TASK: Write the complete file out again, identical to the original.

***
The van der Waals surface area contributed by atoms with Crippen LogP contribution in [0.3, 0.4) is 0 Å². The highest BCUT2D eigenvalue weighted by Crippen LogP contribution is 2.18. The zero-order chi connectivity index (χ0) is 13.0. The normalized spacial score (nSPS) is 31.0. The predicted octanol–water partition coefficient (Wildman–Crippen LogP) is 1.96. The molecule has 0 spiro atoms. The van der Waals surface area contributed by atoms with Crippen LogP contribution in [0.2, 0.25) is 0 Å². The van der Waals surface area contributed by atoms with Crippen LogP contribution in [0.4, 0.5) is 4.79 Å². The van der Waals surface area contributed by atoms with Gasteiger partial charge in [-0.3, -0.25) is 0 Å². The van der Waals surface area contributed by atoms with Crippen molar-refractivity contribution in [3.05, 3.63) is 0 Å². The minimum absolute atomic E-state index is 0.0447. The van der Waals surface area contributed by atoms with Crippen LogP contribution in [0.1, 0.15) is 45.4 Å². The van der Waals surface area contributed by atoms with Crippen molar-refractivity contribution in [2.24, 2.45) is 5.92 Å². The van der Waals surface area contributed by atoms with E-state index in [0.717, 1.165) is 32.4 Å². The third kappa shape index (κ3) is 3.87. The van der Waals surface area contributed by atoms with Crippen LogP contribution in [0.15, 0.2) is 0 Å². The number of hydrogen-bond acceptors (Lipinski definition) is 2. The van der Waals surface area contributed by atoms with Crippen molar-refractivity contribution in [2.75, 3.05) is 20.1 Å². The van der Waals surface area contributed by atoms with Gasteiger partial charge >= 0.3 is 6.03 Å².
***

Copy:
The van der Waals surface area contributed by atoms with Crippen LogP contribution in [0.3, 0.4) is 0 Å². The highest BCUT2D eigenvalue weighted by Crippen LogP contribution is 2.18. The zero-order chi connectivity index (χ0) is 13.0. The normalized spacial score (nSPS) is 31.0. The predicted octanol–water partition coefficient (Wildman–Crippen LogP) is 1.96. The molecule has 0 spiro atoms. The van der Waals surface area contributed by atoms with Crippen LogP contribution in [0.2, 0.25) is 0 Å². The van der Waals surface area contributed by atoms with Crippen LogP contribution in [0.4, 0.5) is 4.79 Å². The van der Waals surface area contributed by atoms with Gasteiger partial charge in [-0.3, -0.25) is 0 Å². The van der Waals surface area contributed by atoms with Crippen molar-refractivity contribution in [3.05, 3.63) is 0 Å². The minimum absolute atomic E-state index is 0.0447. The van der Waals surface area contributed by atoms with Crippen LogP contribution in [0.1, 0.15) is 45.4 Å². The van der Waals surface area contributed by atoms with Crippen molar-refractivity contribution in [2.24, 2.45) is 5.92 Å². The van der Waals surface area contributed by atoms with E-state index in [0.717, 1.165) is 32.4 Å². The third kappa shape index (κ3) is 3.87. The van der Waals surface area contributed by atoms with Crippen LogP contribution in [0.15, 0.2) is 0 Å². The number of hydrogen-bond acceptors (Lipinski definition) is 2. The van der Waals surface area contributed by atoms with Crippen molar-refractivity contribution in [2.75, 3.05) is 20.1 Å². The van der Waals surface area contributed by atoms with Gasteiger partial charge >= 0.3 is 6.03 Å².